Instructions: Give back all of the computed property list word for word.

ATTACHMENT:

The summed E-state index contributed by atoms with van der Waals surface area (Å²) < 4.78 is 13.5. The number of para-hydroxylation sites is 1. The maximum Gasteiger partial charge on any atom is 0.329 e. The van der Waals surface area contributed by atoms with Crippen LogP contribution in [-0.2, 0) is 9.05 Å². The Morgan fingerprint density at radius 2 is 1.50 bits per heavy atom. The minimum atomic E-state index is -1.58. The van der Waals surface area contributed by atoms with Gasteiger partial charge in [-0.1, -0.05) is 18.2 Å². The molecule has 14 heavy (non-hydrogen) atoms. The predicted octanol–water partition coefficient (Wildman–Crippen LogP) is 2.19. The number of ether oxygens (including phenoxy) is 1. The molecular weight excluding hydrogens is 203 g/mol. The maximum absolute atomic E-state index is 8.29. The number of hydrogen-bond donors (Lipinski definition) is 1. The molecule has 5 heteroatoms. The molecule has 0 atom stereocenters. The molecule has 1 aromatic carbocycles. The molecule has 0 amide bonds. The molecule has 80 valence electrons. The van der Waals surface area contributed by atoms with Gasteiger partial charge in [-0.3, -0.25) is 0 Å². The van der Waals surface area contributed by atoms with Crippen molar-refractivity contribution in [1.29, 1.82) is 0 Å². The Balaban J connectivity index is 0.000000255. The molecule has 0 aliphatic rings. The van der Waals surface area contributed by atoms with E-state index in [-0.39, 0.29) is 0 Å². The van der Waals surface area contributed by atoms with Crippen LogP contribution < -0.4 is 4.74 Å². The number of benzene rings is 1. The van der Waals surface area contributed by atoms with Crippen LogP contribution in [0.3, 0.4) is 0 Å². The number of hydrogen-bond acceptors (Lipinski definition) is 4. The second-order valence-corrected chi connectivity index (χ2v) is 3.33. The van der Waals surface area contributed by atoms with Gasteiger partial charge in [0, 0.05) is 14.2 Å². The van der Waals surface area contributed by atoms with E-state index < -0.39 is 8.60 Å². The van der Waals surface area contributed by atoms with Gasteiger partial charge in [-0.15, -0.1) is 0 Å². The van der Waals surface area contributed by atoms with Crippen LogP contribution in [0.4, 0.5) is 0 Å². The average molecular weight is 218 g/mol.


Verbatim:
The summed E-state index contributed by atoms with van der Waals surface area (Å²) < 4.78 is 13.5. The number of para-hydroxylation sites is 1. The maximum Gasteiger partial charge on any atom is 0.329 e. The van der Waals surface area contributed by atoms with Crippen LogP contribution in [-0.2, 0) is 9.05 Å². The Morgan fingerprint density at radius 2 is 1.50 bits per heavy atom. The minimum atomic E-state index is -1.58. The van der Waals surface area contributed by atoms with Gasteiger partial charge in [-0.1, -0.05) is 18.2 Å². The molecule has 14 heavy (non-hydrogen) atoms. The predicted octanol–water partition coefficient (Wildman–Crippen LogP) is 2.19. The number of ether oxygens (including phenoxy) is 1. The molecular weight excluding hydrogens is 203 g/mol. The maximum absolute atomic E-state index is 8.29. The number of hydrogen-bond donors (Lipinski definition) is 1. The molecule has 5 heteroatoms. The molecule has 0 atom stereocenters. The molecule has 1 aromatic carbocycles. The molecule has 0 amide bonds. The molecule has 80 valence electrons. The van der Waals surface area contributed by atoms with Gasteiger partial charge in [-0.3, -0.25) is 0 Å². The van der Waals surface area contributed by atoms with Crippen molar-refractivity contribution in [1.29, 1.82) is 0 Å². The Balaban J connectivity index is 0.000000255. The molecule has 0 aliphatic rings. The van der Waals surface area contributed by atoms with E-state index in [-0.39, 0.29) is 0 Å². The van der Waals surface area contributed by atoms with Crippen LogP contribution < -0.4 is 4.74 Å². The number of benzene rings is 1. The van der Waals surface area contributed by atoms with Crippen LogP contribution in [0.3, 0.4) is 0 Å². The number of hydrogen-bond acceptors (Lipinski definition) is 4. The second-order valence-corrected chi connectivity index (χ2v) is 3.33. The van der Waals surface area contributed by atoms with Gasteiger partial charge in [0, 0.05) is 14.2 Å². The van der Waals surface area contributed by atoms with E-state index < -0.39 is 8.60 Å². The van der Waals surface area contributed by atoms with Gasteiger partial charge in [-0.15, -0.1) is 0 Å². The van der Waals surface area contributed by atoms with Crippen LogP contribution in [0.4, 0.5) is 0 Å². The average molecular weight is 218 g/mol.